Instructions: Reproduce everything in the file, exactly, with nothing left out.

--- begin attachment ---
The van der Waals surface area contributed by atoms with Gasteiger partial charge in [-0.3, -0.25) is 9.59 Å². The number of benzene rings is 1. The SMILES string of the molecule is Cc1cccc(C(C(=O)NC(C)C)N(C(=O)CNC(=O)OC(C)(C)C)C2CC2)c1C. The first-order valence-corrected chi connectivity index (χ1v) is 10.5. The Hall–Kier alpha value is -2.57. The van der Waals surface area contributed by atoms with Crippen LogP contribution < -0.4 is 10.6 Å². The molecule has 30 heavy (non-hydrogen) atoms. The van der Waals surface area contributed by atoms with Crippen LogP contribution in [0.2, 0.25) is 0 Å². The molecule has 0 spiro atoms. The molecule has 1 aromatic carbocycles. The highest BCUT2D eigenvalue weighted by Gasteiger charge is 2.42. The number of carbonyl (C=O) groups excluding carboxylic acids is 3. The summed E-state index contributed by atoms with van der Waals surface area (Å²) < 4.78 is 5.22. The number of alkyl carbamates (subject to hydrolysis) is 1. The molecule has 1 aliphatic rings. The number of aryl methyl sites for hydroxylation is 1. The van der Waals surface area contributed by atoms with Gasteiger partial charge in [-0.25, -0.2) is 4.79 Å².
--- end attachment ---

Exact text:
The van der Waals surface area contributed by atoms with Gasteiger partial charge in [-0.3, -0.25) is 9.59 Å². The number of benzene rings is 1. The SMILES string of the molecule is Cc1cccc(C(C(=O)NC(C)C)N(C(=O)CNC(=O)OC(C)(C)C)C2CC2)c1C. The first-order valence-corrected chi connectivity index (χ1v) is 10.5. The Hall–Kier alpha value is -2.57. The van der Waals surface area contributed by atoms with Crippen LogP contribution < -0.4 is 10.6 Å². The molecule has 30 heavy (non-hydrogen) atoms. The van der Waals surface area contributed by atoms with Crippen LogP contribution in [0.2, 0.25) is 0 Å². The molecule has 0 spiro atoms. The molecule has 1 aromatic carbocycles. The highest BCUT2D eigenvalue weighted by Gasteiger charge is 2.42. The number of carbonyl (C=O) groups excluding carboxylic acids is 3. The summed E-state index contributed by atoms with van der Waals surface area (Å²) < 4.78 is 5.22. The number of alkyl carbamates (subject to hydrolysis) is 1. The molecule has 1 aliphatic rings. The number of aryl methyl sites for hydroxylation is 1. The van der Waals surface area contributed by atoms with Gasteiger partial charge in [-0.25, -0.2) is 4.79 Å².